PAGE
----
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  1. #1

    Bathtub Transfers

    I've been thinking about trying to get in my bathtub for the first time since my injury. I'm traveling soon and it would be a great help if I didn't need to bring my shower chair with me. Plus it might feel good to take a regular bath every once and awhile. I'm T9 complete and am completely independent and competent with floor transfers in and out of my chair. Not really sure which method I should try first, but I've had a few ideas. Any tips on how to transfer into a regular old bathtub, without any hand rails?

  2. #2
    Quote Originally Posted by drinkypoo View Post
    I've been thinking about trying to get in my bathtub for the first time since my injury. I'm traveling soon and it would be a great help if I didn't need to bring my shower chair with me. Plus it might feel good to take a regular bath every once and awhile. I'm T9 complete and am completely independent and competent with floor transfers in and out of my chair. Not really sure which method I should try first, but I've had a few ideas. Any tips on how to transfer into a regular old bathtub, without any hand rails?
    I can get in and out of a tub if I have to, but its a bitch and have never done one without hand rails. Most hotels have rooms with roll in showers, I am a t8 and practically live in hotels and have never traveled with a shower chair. Just call around and get a room with a roll in shower, you can even search for them on hotels.com. Pict of the shower in the hotel I am in right now.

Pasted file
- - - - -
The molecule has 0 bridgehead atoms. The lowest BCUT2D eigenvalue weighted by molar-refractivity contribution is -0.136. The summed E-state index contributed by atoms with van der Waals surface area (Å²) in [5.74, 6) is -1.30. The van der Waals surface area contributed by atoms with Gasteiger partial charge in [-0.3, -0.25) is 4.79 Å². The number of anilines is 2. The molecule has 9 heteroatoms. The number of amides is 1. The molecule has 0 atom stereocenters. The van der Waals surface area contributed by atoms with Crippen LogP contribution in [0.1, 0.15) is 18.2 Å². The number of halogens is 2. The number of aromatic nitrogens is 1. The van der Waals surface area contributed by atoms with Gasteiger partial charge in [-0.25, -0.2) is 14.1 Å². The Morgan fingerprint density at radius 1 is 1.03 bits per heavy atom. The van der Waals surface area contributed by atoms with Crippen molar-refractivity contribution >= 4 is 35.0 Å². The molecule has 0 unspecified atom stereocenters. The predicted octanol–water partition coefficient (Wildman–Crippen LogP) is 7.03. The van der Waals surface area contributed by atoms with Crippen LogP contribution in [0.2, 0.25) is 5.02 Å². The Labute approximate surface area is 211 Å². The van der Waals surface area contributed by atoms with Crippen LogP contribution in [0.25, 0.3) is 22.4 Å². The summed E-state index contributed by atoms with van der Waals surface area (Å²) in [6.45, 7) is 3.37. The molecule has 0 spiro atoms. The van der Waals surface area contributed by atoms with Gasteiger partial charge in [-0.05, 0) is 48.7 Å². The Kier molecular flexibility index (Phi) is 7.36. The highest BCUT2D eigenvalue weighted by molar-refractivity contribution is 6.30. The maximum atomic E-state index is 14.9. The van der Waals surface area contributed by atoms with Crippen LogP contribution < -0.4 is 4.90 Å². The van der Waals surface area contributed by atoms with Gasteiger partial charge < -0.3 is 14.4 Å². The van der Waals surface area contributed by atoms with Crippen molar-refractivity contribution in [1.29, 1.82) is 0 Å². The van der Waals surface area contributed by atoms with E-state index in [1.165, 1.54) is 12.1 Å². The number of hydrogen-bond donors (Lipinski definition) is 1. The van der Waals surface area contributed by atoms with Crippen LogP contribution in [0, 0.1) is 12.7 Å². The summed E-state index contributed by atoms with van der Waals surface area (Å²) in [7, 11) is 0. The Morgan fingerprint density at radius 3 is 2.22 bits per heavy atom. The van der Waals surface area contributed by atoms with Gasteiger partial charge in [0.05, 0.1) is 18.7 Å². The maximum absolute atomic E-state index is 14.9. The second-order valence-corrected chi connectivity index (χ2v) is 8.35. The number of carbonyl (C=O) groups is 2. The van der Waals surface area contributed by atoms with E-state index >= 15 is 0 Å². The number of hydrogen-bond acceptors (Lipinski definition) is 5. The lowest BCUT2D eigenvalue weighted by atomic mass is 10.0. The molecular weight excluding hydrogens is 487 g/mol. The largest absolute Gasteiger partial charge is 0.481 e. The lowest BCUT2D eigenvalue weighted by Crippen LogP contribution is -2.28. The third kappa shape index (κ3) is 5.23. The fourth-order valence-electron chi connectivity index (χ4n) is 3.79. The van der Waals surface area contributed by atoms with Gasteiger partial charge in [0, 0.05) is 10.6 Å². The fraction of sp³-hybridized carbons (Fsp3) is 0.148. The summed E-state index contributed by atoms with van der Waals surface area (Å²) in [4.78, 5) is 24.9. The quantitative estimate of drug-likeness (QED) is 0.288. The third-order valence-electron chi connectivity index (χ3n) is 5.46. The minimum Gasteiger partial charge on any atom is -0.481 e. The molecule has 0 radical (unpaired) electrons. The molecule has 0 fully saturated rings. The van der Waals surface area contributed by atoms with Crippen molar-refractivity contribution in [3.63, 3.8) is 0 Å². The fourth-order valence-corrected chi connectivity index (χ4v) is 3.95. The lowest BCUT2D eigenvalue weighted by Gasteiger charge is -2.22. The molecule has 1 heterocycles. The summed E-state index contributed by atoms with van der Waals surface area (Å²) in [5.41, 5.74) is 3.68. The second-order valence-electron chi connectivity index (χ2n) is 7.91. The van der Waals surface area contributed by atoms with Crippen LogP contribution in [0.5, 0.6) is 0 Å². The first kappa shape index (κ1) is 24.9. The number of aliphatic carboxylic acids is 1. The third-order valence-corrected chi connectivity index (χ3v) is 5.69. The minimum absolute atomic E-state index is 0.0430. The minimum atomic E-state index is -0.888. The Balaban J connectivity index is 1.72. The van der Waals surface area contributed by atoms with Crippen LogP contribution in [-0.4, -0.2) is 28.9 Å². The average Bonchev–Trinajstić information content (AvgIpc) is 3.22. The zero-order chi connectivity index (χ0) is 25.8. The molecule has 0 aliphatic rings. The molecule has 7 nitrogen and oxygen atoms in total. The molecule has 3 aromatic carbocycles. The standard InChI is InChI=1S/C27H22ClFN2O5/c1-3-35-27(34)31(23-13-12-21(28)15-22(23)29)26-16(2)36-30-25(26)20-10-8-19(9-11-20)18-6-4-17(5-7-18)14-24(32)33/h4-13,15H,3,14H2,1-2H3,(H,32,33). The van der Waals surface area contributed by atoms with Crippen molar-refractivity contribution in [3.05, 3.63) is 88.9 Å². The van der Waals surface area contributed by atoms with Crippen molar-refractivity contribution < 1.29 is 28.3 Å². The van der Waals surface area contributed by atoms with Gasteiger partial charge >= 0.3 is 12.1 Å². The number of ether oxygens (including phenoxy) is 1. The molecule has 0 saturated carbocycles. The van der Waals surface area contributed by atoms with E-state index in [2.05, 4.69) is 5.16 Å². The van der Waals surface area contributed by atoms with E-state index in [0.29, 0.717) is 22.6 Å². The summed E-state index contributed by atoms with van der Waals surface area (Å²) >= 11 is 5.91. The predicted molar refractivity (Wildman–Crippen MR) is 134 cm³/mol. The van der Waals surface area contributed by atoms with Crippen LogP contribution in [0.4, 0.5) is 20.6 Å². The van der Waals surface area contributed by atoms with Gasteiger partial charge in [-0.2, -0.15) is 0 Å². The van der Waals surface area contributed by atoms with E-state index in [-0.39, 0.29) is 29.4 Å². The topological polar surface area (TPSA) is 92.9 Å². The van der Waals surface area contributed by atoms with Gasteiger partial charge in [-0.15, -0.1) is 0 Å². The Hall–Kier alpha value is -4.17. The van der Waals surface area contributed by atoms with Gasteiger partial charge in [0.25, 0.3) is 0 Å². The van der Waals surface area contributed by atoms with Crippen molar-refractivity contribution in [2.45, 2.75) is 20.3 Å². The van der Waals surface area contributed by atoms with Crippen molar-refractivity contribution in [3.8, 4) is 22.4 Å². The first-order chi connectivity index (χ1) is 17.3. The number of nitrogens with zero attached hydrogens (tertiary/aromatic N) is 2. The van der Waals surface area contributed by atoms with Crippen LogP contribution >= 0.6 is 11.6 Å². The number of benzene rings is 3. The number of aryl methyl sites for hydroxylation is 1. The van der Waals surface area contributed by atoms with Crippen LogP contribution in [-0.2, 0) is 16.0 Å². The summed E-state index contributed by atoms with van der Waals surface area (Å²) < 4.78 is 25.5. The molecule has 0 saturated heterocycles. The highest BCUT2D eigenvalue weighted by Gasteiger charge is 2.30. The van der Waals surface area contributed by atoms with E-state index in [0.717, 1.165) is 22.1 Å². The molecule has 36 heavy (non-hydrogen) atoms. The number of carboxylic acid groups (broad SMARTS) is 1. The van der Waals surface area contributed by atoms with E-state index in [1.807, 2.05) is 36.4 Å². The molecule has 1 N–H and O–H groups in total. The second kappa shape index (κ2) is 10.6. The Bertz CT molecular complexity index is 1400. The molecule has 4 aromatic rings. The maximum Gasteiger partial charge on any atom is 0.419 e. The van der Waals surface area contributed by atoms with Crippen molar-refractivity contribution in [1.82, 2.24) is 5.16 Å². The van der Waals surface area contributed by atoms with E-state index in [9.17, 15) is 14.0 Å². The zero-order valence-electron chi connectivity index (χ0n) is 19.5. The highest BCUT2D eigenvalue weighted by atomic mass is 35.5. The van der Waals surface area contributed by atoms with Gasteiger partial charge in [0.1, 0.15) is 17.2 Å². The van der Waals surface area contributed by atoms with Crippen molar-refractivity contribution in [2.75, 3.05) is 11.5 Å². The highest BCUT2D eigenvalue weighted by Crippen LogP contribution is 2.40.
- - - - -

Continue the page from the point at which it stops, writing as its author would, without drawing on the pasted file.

Tom
    Last edited by t8burst; 05-29-2010 at 08:40 AM.

  3. #3
    I agree with t8burst. Bathtubs transfers are among the most dangerous, especially without a good setup. The shower benches are a better option. If not available, sponge baths are the more sensible option. Better to be a little dirty rather than sporting a fracture or worse in an unfamiliar place.
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  4. #4
    Senior Member air ohs's Avatar
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    Quote Originally Posted by SCIfor55yrs. View Post
    I agree with t8burst. Bathtubs transfers are among the most dangerous, especially without a good setup. The shower benches are a better option. If not available, sponge baths are the more sensible option. Better to be a little dirty rather than sporting a fracture or worse in an unfamiliar place.
    A supply place here in KANADIA sells / rents a portable lift that lets you use yer slider board over and onto it and then lower yerself into the mmmmmmmmmmmm warm water.

  5. #5
    If you practice a few times how to get in and out it will help you to be sure if this is something you can do by your self. I use a shower bench at home but never take with me when travel. Front of my chair to the tub, put the breaks on, lower my feet in tub and slowly slide my self in, once you are in adjust to your needs and you done. Getting out is a bit more work, try to raise your butt and sit on the tubs edge in front of your chair, then pull your self in the chair, first few times i remember all the swear words i ever knew. I recommend some soft padding in the tub for rear and for the back. i hope this will give you an idea, good luck.